Attempts to stifle or censor free speech in the United States are constant. The latest comes from the Republican governor of Arizona.
This week state legislators approved a bill that would protect the free speech rights of journalism students. Members of both the Arizona House and Senate felt it was unfair and inappropriate for the journalists to be penalized for what they write or say.
The legislation would have forbidden school officials from restricting the distribution of media and imposing disciplinary measures in retribution for critical content.
Nationwide, conservative and Christian students complain their speech and ideas are often suppressed by liberal professors and administrators. On some campuses (Berkley) leftists have turned to violence to impose their politically correct thought and speech on students.
Surprising is that a conservative Republican governor would back away from his earlier commitments to protect free speech. Governor Doug Ducey vetoed the legislation saying the bill would, "create unintended consequences, especially on high school campuses where adult supervision and mentoring is most important."
Governor Ducey is up for re-election soon. He may feel the need to garner more support from Arizonans who feel journalists and members of the media are going too far in their reporting.
What do Arizona journalism students and others think of the governor's veto and the effort to suppress free speech rights on campus?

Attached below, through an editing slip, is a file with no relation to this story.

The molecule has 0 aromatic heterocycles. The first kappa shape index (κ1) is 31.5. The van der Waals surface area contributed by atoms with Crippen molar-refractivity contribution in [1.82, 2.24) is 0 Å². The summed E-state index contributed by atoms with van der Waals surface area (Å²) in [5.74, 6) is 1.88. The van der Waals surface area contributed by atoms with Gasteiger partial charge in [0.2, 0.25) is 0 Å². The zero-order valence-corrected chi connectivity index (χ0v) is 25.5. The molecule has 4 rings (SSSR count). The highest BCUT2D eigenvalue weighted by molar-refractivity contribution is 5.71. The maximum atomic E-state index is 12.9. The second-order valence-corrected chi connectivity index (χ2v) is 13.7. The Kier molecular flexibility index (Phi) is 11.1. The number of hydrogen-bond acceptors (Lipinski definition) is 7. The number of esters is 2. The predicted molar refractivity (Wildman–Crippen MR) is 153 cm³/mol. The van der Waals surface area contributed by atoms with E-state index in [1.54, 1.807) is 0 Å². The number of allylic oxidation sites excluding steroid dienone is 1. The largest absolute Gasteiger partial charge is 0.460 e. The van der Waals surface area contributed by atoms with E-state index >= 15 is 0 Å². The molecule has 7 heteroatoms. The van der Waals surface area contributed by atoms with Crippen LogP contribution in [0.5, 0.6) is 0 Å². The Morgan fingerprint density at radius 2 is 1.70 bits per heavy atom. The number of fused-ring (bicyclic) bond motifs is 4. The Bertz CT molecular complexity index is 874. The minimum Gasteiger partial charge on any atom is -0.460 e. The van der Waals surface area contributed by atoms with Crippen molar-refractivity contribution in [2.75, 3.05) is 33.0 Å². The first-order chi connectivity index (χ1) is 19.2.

The Global Lane got the inside scoop from Campus Reform's Hannah Scherlacher Take a look:
Many on the American left—and some on the political right try to silence speech they deem offensive. But how we respond to speech is totally subjective. For example: when someone takes the Lord's name in vain, I am offended, yet many people don't seem to blink an eye when people utter such words.
Sure, we live in a time of fake news—Donald Trump will give you many examples of untruthful media reports about him. But some are true, and while the president may find some remarks offensive, the U.S. Constitution guarantees us the right to speak our minds.
If our speech offends, we'll be criticized and may lose our job, or damage our reputation.
If our words are untruthful, we may face a lawsuit for libel or slander.
If our speech incites people to acts of violence, we may get arrested.
Yes, there are consequences to free speech, but in America we have the right to speak openly and freely and then we let the chips fall where they may. That right should not be denied anyone—including journalists--whether in the public square, at high schools, or on college campuses.